Throughout much of the developing world, women lack access to water and sanitation. This means that women cannot work or attend school, are at higher risk of assault and illness and must care for family members sickened from disease-carrying water. This crisis will only worsen due to increasing water scarcity from population growth, climate change and coming water conflicts . Trans- national companies (TNCs) are in a unique position to provide women water and sanitation (WW&S) access through investment in social enterprises, addressing and mitigating gendered negative impacts, corporate social responsibility and sustainable management (CSRM) programs and governance and stakeholder management initiatives. They have much to gain: investing in water and sanitation access can improve productivity of the work force, create better stakeholder relationships and develop new markets. This paper briefly surveys the available literature on WW&S, and then examines how transnational corporations negatively and positively affect WW&S through real and conceptual examples in corporate social responsibility, investment in social enterprise and governance strategies.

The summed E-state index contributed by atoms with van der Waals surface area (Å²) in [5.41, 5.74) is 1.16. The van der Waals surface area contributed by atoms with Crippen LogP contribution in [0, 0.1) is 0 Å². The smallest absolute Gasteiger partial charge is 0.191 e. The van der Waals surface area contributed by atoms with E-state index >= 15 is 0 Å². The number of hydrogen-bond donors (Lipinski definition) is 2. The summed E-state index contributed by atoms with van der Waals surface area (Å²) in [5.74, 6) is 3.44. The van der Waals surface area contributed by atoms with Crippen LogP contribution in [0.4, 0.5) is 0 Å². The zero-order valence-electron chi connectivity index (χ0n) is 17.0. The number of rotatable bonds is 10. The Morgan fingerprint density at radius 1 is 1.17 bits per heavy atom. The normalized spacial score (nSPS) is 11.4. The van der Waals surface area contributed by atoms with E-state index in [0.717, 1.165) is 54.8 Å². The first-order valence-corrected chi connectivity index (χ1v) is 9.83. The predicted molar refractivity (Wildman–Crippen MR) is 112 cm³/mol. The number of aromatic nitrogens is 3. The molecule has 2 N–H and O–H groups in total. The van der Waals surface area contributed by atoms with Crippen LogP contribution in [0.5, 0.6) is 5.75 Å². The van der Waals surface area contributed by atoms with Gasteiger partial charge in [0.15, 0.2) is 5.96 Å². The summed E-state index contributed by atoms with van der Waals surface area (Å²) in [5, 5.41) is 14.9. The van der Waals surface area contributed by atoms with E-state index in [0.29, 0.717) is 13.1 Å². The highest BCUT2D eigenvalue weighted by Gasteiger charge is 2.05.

"The Women, Water and Sanitation Crisis and the Role of the Transnational Corporation: An Evaluation of Initiatives, Incentives and Impacts,"
wH2O: The Journal of Gender and Water: Vol. 1
, Article 8.
Available at: https://repository.upenn.edu/wh2ojournal/vol1/iss1/8